Thursday 9 July 2015

Integration Requirements for family reunion: the CJEU limits Member States’ discretion

Steve Peers

Many Member States have, in recent years, required non-EU citizens who would like to join their family members in the EU to pass a form of integration test first. The EU’s family reunion Directive, which governs the position of family members who want to join non-EU citizens, expressly gives Member States the option: family members ‘may be required to comply with integration measures’. However, in the cases of the family members of refugees and highly-skilled migrants who have an EU Blue Card, the integration measures can only be applied after they come to the country.

What are the limits – if any – on Member States’ discretion to impose such requirements? The CJEU answered that question for the first time today, in its judgment in K and A.


The Dutch government has implemented the family reunion Directive with an integration requirement: a test on Dutch language and society. There are exceptions for ‘very special individual circumstances’. Family members must pay €350 to take the course, and €110 to buy the study pack. The case concerns citizens of Nigeria and Azerbaijan who had argued that they should be exempt from the course on health grounds, but the Dutch authorities rejected their arguments. They challenged those decisions before the Dutch courts, which asked the CJEU to interpret the Directive.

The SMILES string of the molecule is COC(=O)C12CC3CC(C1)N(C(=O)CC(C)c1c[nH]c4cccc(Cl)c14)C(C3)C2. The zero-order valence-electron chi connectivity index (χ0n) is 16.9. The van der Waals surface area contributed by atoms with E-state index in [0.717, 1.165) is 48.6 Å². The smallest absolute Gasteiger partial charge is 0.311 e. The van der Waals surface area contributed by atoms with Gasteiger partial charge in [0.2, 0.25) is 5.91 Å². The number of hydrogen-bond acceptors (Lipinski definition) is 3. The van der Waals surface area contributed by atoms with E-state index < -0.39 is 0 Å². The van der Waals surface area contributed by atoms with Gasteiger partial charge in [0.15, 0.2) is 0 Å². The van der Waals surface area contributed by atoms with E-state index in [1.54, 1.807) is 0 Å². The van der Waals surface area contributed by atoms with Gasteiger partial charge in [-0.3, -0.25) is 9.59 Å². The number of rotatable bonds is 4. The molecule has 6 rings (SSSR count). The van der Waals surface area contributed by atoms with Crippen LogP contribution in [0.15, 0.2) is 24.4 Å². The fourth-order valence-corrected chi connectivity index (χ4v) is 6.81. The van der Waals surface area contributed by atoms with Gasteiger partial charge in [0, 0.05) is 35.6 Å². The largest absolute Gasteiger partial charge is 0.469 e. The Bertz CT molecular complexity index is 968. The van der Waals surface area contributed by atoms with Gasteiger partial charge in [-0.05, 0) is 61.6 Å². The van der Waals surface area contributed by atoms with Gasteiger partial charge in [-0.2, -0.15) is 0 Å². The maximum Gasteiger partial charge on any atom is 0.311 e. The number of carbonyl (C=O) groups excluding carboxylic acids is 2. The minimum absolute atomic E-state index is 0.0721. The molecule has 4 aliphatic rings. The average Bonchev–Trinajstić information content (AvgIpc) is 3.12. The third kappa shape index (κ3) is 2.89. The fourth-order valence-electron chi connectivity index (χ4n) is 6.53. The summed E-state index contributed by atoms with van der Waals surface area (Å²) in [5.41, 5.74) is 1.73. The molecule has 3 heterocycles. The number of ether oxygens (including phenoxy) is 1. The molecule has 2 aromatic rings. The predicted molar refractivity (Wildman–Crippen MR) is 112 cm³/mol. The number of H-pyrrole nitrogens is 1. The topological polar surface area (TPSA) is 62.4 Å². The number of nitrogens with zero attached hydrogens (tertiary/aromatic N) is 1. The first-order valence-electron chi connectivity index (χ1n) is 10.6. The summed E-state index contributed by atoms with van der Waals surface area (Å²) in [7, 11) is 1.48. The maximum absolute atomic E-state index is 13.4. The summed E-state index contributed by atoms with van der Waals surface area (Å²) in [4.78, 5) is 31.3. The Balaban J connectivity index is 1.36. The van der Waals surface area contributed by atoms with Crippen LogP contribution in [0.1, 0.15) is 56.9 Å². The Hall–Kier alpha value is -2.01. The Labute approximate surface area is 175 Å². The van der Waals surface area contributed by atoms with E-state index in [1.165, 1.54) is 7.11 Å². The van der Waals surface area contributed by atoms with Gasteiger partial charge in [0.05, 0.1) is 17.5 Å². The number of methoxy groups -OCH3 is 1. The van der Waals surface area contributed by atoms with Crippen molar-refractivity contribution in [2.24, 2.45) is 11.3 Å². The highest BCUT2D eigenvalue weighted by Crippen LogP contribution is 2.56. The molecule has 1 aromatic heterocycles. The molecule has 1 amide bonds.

The Court begins by repeating prior case law which stated that Member States must admit family members to their territory if they meet the conditions set out in the Directive. It then confirms that Member States can indeed impose an integration requirement on applicants for family reunion before entry, unless they are joining a refugee. But the Court applies prior case law by analogy (Chakroun, on the minimum resources requirement in the Directive) to insist that the ‘integration’ condition must be interpreted strictly, and that Member States cannot use it to undermine the main purpose of the Directive: facilitating family reunion.

Next, the Court invokes the principle of proportionality. In this case, it means that any integration measures must be linked to the actual purpose of facilitating family members’ integration. As in its recent P and S judgment on integration measures for long-term resident non-EU citizens (discussed here), the Court accepts that a test on the host State’s language and society is a legitimate way of ensuring integration.

However, the Court emphasises that the conditions relating to the integration requirement can’t exceed its aims. This would ‘in particular’ happen if the requirement ‘were systematically to prevent’ family reunion even though, ‘despite having failed the integration examination, they have demonstrated their willingness to pass’ it and ‘have made every effort’ to do so. The integration tests cannot be aimed at ‘filtering’ family members, but instead must actually help them integrate.

The Court went on to require Member States to consider ‘specific individual circumstances, such as the age, illiteracy, level of education, economic situation or health’ of a family member, ‘in order to dispense’ them from the integration test where those circumstances make the family member ‘unable to take or pass that examination’. Otherwise the test would create a ‘difficult obstacle’ to the family reunion right, and circumvent the requirement to make a ‘case-by-case’ decision on applications. Overall, then, Dutch law on integration measures went beyond the limits imposed by EU law (as interpreted by the Court), since the hardship clause in the Dutch law set out fewer exceptions from the integration requirement than EU law allowed.